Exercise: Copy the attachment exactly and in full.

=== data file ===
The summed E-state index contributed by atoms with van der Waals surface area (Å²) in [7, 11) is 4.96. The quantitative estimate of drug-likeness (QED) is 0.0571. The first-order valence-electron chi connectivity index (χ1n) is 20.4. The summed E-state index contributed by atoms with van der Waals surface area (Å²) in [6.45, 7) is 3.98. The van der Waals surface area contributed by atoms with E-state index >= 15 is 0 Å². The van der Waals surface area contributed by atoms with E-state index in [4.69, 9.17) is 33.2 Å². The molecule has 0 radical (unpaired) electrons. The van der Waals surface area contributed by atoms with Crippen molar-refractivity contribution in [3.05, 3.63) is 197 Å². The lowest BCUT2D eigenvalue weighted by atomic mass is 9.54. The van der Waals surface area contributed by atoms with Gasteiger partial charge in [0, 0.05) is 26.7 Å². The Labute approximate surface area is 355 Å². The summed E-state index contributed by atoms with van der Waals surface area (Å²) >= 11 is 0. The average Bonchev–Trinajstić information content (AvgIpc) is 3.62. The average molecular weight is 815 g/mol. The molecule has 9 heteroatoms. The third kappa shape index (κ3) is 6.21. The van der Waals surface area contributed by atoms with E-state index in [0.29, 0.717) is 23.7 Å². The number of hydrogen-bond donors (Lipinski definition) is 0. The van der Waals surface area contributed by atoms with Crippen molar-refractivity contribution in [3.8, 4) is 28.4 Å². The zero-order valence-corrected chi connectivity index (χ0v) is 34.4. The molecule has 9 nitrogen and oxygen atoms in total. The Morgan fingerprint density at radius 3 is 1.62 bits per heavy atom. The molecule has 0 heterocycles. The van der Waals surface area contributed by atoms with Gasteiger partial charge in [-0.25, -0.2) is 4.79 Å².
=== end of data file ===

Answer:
The summed E-state index contributed by atoms with van der Waals surface area (Å²) in [7, 11) is 4.96. The quantitative estimate of drug-likeness (QED) is 0.0571. The first-order valence-electron chi connectivity index (χ1n) is 20.4. The summed E-state index contributed by atoms with van der Waals surface area (Å²) in [6.45, 7) is 3.98. The van der Waals surface area contributed by atoms with E-state index >= 15 is 0 Å². The van der Waals surface area contributed by atoms with E-state index in [4.69, 9.17) is 33.2 Å². The molecule has 0 radical (unpaired) electrons. The van der Waals surface area contributed by atoms with Crippen molar-refractivity contribution in [3.05, 3.63) is 197 Å². The lowest BCUT2D eigenvalue weighted by atomic mass is 9.54. The van der Waals surface area contributed by atoms with Gasteiger partial charge in [0, 0.05) is 26.7 Å². The Labute approximate surface area is 355 Å². The summed E-state index contributed by atoms with van der Waals surface area (Å²) >= 11 is 0. The average Bonchev–Trinajstić information content (AvgIpc) is 3.62. The average molecular weight is 815 g/mol. The molecule has 9 heteroatoms. The third kappa shape index (κ3) is 6.21. The van der Waals surface area contributed by atoms with E-state index in [0.29, 0.717) is 23.7 Å². The number of hydrogen-bond donors (Lipinski definition) is 0. The van der Waals surface area contributed by atoms with Crippen molar-refractivity contribution in [3.8, 4) is 28.4 Å². The zero-order valence-corrected chi connectivity index (χ0v) is 34.4. The molecule has 9 nitrogen and oxygen atoms in total. The Morgan fingerprint density at radius 3 is 1.62 bits per heavy atom. The molecule has 0 heterocycles. The van der Waals surface area contributed by atoms with Gasteiger partial charge in [-0.25, -0.2) is 4.79 Å².